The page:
To tweet or not to tweet: thoughts on Twitter etiquette

With every new medium comes changes in the way we communicate and new social norms for behavior. I’ve written before about how technology changes the way we write. Lately, I’ve been thinking about the norms for Twitter.

How much is too much Tweeting?

My tweeting patterns vary dramatically based on what’s going on. Some days I can have a dozen tweets and other days I’ll have none. I try to tweet only what’s interesting, but that’s highly subjective. I typically don’t retweet @Techmeme, @Techcrunch or @CNNbrk — not because I don’t respect the work, but because many people who follow me already follow them and I don’t need to add to the echo chamber unless I’m adding unique value.

I tweet less frequently than I’d like because I know Twitter doesn’t offer followers any tools for filtering tweets. Filtering based on location or topic would increase how much I contribute to Twitter, plus allow me to follow more people. (See my earlier post on improving Facebook filtering; much of that would apply to Twitter.)

How much self promotion is OK?

In a way, every tweet is a bit of self promotion. What I’m referring to here is explicit promotion of blog posts or companies you have an interest in. I refuse to follow people whose feeds consist entirely of promotions for their blog. Tacking on “also see” to every tweet is also over my line.

When Gerry Campbell asked about this earlier, I half-jokingly said that if your good friends stop following you, you’ve crossed the line. (It would be nice if Twitter showed a “recently departed” followers list.) If half or fewer of your tweets are self promotion, that’s probably OK.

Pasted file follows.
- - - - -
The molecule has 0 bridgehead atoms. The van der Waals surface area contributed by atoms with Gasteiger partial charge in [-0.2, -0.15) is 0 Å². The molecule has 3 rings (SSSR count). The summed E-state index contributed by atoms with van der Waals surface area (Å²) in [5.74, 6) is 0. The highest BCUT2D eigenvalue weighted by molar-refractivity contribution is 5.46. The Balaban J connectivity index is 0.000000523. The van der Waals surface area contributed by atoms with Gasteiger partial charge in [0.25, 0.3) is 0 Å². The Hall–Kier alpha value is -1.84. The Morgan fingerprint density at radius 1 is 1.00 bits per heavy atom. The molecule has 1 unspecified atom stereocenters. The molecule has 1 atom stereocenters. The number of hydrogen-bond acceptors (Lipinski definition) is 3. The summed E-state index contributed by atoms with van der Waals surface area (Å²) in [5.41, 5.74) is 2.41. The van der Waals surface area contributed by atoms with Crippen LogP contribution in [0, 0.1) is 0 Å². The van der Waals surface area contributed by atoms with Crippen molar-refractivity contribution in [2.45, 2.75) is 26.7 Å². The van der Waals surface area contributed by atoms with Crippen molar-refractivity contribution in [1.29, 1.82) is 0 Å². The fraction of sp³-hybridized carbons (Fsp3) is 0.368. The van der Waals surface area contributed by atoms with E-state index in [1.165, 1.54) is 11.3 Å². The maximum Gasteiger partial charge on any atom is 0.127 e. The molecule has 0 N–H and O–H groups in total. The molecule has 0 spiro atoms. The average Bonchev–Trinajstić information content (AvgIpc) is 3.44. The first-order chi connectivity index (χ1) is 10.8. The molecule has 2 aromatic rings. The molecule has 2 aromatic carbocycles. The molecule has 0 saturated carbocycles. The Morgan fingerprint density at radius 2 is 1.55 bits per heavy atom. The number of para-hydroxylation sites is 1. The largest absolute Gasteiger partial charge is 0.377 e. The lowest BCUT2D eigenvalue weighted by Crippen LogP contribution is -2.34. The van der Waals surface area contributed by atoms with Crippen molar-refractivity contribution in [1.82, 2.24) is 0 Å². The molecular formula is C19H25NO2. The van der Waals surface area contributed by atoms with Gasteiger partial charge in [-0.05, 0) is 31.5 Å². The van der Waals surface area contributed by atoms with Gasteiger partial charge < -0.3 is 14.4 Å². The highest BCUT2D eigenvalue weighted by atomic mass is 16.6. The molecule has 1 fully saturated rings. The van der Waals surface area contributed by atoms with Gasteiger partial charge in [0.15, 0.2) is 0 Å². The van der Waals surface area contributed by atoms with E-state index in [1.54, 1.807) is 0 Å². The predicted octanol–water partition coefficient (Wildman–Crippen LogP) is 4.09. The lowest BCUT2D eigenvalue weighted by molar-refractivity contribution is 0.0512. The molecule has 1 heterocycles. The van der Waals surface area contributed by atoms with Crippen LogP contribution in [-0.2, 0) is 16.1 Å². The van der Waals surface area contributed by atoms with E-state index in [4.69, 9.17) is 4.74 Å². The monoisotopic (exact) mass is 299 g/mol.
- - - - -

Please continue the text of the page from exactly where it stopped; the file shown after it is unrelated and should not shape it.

How do you edit retweets?

With only 140 characters, spreading memes can be tough. If I’m retweeting longer tweets, I start by cutting out as many filler words as I can. If it’s been previously retweeted, I will then edit out intermediate retweeters. (I usually credit the person who brought it to my attention, unless an intermediate tweeter has significant relevance.) Losing that data is a shame because the path tweets take could be useful for analyzing people’s reputations as well as the importance of a piece of content.

I typically don’t re-shorten a link and replace it with my own trackable link, but some people do. Ideally the shorteners would credit back to previous retweeters automatically on a regenerated link.

On the question of “RT” vs. “via”: I use “RT” when I’m quoting someone else’s tweet. I use “via” when someone brought a story to my attention but the comment is mine.

Some of the above goes out the window when I’m mobile and laziness rules. e.g. I use “via” for everything because that’s what Tweetie puts in and it’s too difficult to change it.

If I’m posting something that I think has a high likelihood of being retweeted, I deliberately leave an extra 18 characters for “RT @rakeshlobster “.

How do you decide whom to follow back?

Because Twitter allows asynchronous relationships the rules here are different than on Facebook. Many of my new followers are just follow spammers and they’re easy to ignore. People who I know personally (and like) get an automatic follow.

For people who I don’t know, I’ll take a quick look at their profile and recent tweets to see if their content is likely to be interesting to me. It’d be nice if Twitter prompted new followers to send an @reply introducing themselves. Aside from the spammers, I’m curious to know what random people who follow me find interesting.

Is it OK to tweet during dinner or when out with friends?

This will vary with your group of friends, but for me the answer is a resounding “NO!” When I’m out with friends or colleagues I try hard to give them my full attention. Tweeting, emailing, texting, taking phone calls are for emergencies.

More on: twitter, social networking


About Rakesh Agrawal

Rakesh Agrawal is Senior Director of product at Amazon (Audible). Previously, he launched local and mobile products for Microsoft and AOL. He tweets at @rakeshlobster.
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